Tag: pre pandemic

Rwanda aims to attract investors at WEF 2023 with a focus on sustainable tourism

According to Clare Akamanzi, the Chief Executive of the Rwanda Development Board (RDB), Rwanda is experiencing a recovery from various sectors of the economy, including travel and tourism, despite the challenges caused by the Covid-19 pandemic. Akamanzi made this pitch at the World Economic Forum (WEF) in Davos, Switzerland, on January 17th, 2023, where she addressed investors and business leaders.

Rwanda’s delegation at the WEF also included the Minister of ICT and Innovation Paula Ingabire, the Minister of Environment Jeanne D’Arc Mujawamariya, and the Minister of State at the Ministry of Agriculture, Ildephonse Musafiri, The New Times reported.

According to Akamanzi, the Rwandan government is focusing on a “low volume high yield tourism strategy” to recover from the pandemic’s effects on the travel and tourism sector. She added that the approach has worked, and the country is gradually surpassing pre-pandemic levels.

When asked about Rwanda’s tourism strategy, Akamanzi stated that the country is not investing its strategy, marketing, and promotion targeting backpackers but instead targeting people that the government thinks are high yield, “they want safety, they want cleanliness, they want organization, they want infrastructure, and we do our best to give them that quality so that they can pay for it.”

She also added that the government has been working with renowned conservationists to reintroduce and rehabilitate other national parks and diversify the products offered to tourists in the country. According to her, this will help engage tourists in other activities and spend longer in Rwanda.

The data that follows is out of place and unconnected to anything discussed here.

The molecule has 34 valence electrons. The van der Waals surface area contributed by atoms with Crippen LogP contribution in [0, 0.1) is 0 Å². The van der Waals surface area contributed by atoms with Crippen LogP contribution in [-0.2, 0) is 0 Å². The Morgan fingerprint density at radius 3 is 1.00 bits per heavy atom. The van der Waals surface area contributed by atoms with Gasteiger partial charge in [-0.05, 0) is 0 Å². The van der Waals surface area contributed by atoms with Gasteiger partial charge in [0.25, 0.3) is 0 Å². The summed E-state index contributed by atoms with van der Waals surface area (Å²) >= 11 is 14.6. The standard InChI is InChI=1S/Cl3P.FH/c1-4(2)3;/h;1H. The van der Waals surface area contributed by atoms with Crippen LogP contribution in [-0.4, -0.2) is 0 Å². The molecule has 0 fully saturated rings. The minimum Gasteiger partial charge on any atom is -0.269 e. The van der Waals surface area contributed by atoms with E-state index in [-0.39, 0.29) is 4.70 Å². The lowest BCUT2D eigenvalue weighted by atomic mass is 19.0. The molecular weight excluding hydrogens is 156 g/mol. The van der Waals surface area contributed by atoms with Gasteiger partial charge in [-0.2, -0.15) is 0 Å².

The CEO also highlighted that as a result of this approach, the country has seen a 21% increase in revenue compared to pre-pandemic earnings and an almost 10-fold increase in people opting for exclusive trekking.

**This post forms part of the Africa Collective initiative, for which Business Insider Africa is

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Why the A380 superjumbo is staging a comeback

(CNN) — The post-pandemic recovery of commercial aviation may have an early, unlikely protagonist: the A380 superjumbo.

The world’s largest passenger plane seemed to be on the scrapheap just two years ago, as airlines grappled with the spread of the coronavirus. The entire fleet was grounded, many of the planes went into long-term storage, and some airlines even took the chance to get rid of their A380s altogether, with Air France retiring its fleet in May 2020.
But now, as passenger numbers rise and air traffic returns to pre-pandemic levels, the plane is enjoying a resurgence. More than half the global fleet is already back into service, according to data from Flightradar24.
Emirates has the world's largest fleet of A380s.

Emirates has the world’s largest fleet of A380s.

PASCAL PAVANI/AFP via Getty Images

Lufthansa was the latest carrier to announce the plane’s return — although not before 2023 — and there are reasons to believe that more A380s will progressively soar back into the skies.